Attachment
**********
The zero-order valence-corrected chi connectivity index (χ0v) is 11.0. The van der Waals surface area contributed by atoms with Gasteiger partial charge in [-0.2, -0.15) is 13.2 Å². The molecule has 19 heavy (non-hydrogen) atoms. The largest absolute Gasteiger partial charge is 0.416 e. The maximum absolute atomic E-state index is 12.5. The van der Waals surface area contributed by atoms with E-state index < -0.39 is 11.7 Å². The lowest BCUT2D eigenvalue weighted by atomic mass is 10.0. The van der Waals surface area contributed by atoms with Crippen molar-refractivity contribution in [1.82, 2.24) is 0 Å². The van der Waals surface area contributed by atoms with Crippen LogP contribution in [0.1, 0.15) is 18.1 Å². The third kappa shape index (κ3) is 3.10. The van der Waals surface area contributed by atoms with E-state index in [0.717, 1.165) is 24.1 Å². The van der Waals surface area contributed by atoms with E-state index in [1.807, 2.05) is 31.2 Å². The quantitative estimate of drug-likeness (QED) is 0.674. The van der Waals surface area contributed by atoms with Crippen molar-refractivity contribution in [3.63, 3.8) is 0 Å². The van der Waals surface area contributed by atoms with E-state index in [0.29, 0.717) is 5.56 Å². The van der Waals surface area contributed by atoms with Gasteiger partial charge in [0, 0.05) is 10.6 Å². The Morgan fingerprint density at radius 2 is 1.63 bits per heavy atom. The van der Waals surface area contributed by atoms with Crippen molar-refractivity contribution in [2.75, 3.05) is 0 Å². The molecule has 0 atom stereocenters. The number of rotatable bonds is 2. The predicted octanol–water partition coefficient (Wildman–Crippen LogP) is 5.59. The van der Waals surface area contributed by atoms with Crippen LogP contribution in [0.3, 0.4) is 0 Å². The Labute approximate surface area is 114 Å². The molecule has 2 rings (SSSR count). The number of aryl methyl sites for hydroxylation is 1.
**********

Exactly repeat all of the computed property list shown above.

The zero-order valence-corrected chi connectivity index (χ0v) is 11.0. The van der Waals surface area contributed by atoms with Gasteiger partial charge in [-0.2, -0.15) is 13.2 Å². The molecule has 19 heavy (non-hydrogen) atoms. The largest absolute Gasteiger partial charge is 0.416 e. The maximum absolute atomic E-state index is 12.5. The van der Waals surface area contributed by atoms with E-state index < -0.39 is 11.7 Å². The lowest BCUT2D eigenvalue weighted by atomic mass is 10.0. The van der Waals surface area contributed by atoms with Crippen molar-refractivity contribution in [1.82, 2.24) is 0 Å². The van der Waals surface area contributed by atoms with Crippen LogP contribution in [0.1, 0.15) is 18.1 Å². The third kappa shape index (κ3) is 3.10. The van der Waals surface area contributed by atoms with E-state index in [0.717, 1.165) is 24.1 Å². The van der Waals surface area contributed by atoms with E-state index in [1.807, 2.05) is 31.2 Å². The quantitative estimate of drug-likeness (QED) is 0.674. The van der Waals surface area contributed by atoms with Crippen molar-refractivity contribution in [3.63, 3.8) is 0 Å². The van der Waals surface area contributed by atoms with E-state index in [0.29, 0.717) is 5.56 Å². The van der Waals surface area contributed by atoms with Gasteiger partial charge in [0, 0.05) is 10.6 Å². The Morgan fingerprint density at radius 2 is 1.63 bits per heavy atom. The van der Waals surface area contributed by atoms with Crippen molar-refractivity contribution in [2.75, 3.05) is 0 Å². The molecule has 0 atom stereocenters. The number of rotatable bonds is 2. The predicted octanol–water partition coefficient (Wildman–Crippen LogP) is 5.59. The van der Waals surface area contributed by atoms with Crippen LogP contribution in [0.3, 0.4) is 0 Å². The Labute approximate surface area is 114 Å². The molecule has 2 rings (SSSR count). The number of aryl methyl sites for hydroxylation is 1.